Monday 11 December 2017

Tackling bullying and revenge porn is top priority, says Facebook

Facebook chief Mark Zuckerberg Photo: David Paul Morris/Bloomberg
Facebook chief Mark Zuckerberg Photo: David Paul Morris/Bloomberg
Nicola Anderson

Nicola Anderson

Facebook insists that it takes safety seriously, and last month introduced new tools to help people when intimate images are shared without permission.

The crackdown on 'revenge porn' includes a new process that prevents users from sharing these images without the subject's consent.

A spokesperson for the social media giant said that it had also worked with gardaí when required and developed sophisticated reporting tools.

"We want Facebook to be a safe environment for our users so we have developed reporting tools and we encourage users to report content that violates our community standards such as private photos going viral, bullying, hate speech etc," said the spokesperson.

"We have built an extensive reporting infrastructure that enables people to report other individuals and suspicious activity quickly. Every piece of content, profile, group or page on Facebook can be reported to us and reviewed by members of our large, expertly trained community operations team.

"We encourage people to use our reporting and blocking tools if they find content which makes them feel uncomfortable so we can review and take swift action."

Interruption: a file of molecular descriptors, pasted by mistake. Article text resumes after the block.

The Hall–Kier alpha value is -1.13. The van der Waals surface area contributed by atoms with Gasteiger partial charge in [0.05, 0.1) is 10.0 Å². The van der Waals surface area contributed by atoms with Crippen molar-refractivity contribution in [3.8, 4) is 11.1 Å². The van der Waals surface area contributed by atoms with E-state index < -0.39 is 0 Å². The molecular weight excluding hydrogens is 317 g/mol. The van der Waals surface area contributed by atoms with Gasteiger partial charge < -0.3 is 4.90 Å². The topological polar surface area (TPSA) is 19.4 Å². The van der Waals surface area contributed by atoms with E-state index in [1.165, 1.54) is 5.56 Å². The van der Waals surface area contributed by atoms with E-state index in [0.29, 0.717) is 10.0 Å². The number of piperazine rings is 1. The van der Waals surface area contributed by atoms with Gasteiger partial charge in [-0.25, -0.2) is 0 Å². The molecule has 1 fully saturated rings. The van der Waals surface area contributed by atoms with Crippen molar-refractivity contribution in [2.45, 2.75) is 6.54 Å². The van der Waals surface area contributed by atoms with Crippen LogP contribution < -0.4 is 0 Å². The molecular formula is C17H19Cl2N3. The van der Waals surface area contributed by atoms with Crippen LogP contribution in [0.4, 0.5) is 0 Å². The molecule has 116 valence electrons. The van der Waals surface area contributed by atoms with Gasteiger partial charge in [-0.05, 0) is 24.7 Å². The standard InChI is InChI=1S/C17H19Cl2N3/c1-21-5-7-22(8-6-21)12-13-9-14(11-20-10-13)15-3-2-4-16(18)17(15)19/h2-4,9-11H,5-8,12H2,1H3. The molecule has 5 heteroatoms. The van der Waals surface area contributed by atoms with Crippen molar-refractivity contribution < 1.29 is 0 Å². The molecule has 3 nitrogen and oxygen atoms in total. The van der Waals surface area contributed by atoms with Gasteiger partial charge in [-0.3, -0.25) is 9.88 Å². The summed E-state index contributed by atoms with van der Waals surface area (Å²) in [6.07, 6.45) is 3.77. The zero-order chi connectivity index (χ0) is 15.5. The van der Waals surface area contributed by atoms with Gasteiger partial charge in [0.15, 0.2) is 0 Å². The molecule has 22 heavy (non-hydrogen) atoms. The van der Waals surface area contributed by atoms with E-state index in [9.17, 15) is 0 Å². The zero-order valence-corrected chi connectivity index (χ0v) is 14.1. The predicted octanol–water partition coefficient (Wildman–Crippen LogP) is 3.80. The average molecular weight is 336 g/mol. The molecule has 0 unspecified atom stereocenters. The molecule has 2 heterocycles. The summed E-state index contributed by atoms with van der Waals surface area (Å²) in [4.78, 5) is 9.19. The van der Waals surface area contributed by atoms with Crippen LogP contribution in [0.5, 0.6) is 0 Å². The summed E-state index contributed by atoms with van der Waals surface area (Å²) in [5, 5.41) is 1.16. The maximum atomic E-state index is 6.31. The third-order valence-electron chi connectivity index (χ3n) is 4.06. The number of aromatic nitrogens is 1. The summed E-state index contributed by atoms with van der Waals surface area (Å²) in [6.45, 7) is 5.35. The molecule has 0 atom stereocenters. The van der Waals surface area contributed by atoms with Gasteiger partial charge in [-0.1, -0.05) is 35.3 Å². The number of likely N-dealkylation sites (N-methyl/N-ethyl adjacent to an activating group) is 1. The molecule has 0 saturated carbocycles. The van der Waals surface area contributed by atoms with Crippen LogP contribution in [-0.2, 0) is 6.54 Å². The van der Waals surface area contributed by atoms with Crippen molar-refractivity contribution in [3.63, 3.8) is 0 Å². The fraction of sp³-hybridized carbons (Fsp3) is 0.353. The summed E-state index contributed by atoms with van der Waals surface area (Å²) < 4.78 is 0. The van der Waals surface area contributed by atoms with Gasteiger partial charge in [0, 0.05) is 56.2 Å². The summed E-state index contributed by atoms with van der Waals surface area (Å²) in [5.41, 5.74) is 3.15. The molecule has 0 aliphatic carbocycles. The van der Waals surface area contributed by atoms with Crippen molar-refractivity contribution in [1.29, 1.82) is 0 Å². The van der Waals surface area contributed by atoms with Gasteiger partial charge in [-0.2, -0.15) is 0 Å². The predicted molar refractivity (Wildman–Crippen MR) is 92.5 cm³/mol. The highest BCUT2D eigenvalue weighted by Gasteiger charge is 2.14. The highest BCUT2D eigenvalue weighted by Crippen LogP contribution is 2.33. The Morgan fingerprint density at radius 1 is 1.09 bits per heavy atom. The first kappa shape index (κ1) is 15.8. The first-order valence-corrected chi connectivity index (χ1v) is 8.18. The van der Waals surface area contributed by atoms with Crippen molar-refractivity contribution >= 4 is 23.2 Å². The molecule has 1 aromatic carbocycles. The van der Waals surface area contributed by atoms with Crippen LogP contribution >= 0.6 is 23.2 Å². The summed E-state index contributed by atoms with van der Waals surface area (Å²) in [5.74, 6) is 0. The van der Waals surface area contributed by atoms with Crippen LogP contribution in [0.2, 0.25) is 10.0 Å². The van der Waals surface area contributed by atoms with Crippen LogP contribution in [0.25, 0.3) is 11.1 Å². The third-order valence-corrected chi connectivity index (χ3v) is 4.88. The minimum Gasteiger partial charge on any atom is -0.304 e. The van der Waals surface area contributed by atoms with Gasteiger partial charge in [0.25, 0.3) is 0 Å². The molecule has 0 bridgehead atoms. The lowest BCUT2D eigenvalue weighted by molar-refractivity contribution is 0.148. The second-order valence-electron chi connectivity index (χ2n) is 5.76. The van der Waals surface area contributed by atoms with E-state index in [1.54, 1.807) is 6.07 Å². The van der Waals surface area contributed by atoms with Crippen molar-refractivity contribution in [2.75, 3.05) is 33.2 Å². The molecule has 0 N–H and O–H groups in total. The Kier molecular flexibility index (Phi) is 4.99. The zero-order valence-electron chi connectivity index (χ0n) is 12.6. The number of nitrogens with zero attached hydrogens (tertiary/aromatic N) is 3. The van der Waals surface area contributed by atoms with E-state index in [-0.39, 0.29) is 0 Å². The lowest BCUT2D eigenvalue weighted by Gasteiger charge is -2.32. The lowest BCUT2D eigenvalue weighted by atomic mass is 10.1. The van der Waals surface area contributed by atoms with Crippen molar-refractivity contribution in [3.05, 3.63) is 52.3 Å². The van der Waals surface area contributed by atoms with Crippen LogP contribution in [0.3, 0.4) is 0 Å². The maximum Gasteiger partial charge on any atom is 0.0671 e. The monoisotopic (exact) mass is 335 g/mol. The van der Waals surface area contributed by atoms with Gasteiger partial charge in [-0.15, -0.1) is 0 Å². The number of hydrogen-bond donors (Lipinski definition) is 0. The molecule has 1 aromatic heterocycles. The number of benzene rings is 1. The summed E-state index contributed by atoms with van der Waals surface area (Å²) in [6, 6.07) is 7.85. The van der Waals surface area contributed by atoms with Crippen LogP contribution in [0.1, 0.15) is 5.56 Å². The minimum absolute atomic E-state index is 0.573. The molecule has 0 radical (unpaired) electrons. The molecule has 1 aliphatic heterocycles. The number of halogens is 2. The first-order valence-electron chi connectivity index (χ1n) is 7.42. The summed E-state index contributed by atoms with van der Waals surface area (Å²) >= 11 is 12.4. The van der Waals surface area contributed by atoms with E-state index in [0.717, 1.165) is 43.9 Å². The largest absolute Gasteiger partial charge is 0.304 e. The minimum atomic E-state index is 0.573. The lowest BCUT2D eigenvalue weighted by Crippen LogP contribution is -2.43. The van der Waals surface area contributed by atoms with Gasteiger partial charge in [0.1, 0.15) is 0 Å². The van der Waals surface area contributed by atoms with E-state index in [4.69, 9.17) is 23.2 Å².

Facebook insists that safety is its number one priority and that it has spent 'over a decade' innovating to keep people safe.

The social network is also governed by a set of community standards that prohibits hate speech, terrorism, specific threats of violence and bullying.

"These standards set out limits for acceptable behaviour and content. If they are broken, we move quickly and take appropriate action," said the spokesperson.

In a further development this week, Facebook outlined new measures it is taking to combat what it calls "information operations" that go well beyond the phenomenon known as fake news.

Facebook said it would now fight information operations, which it regards as more complex than traditional hackers and scammers, by suspending or deleting false accounts after identifying them with sophisticated analysis tools.

Irish Independent

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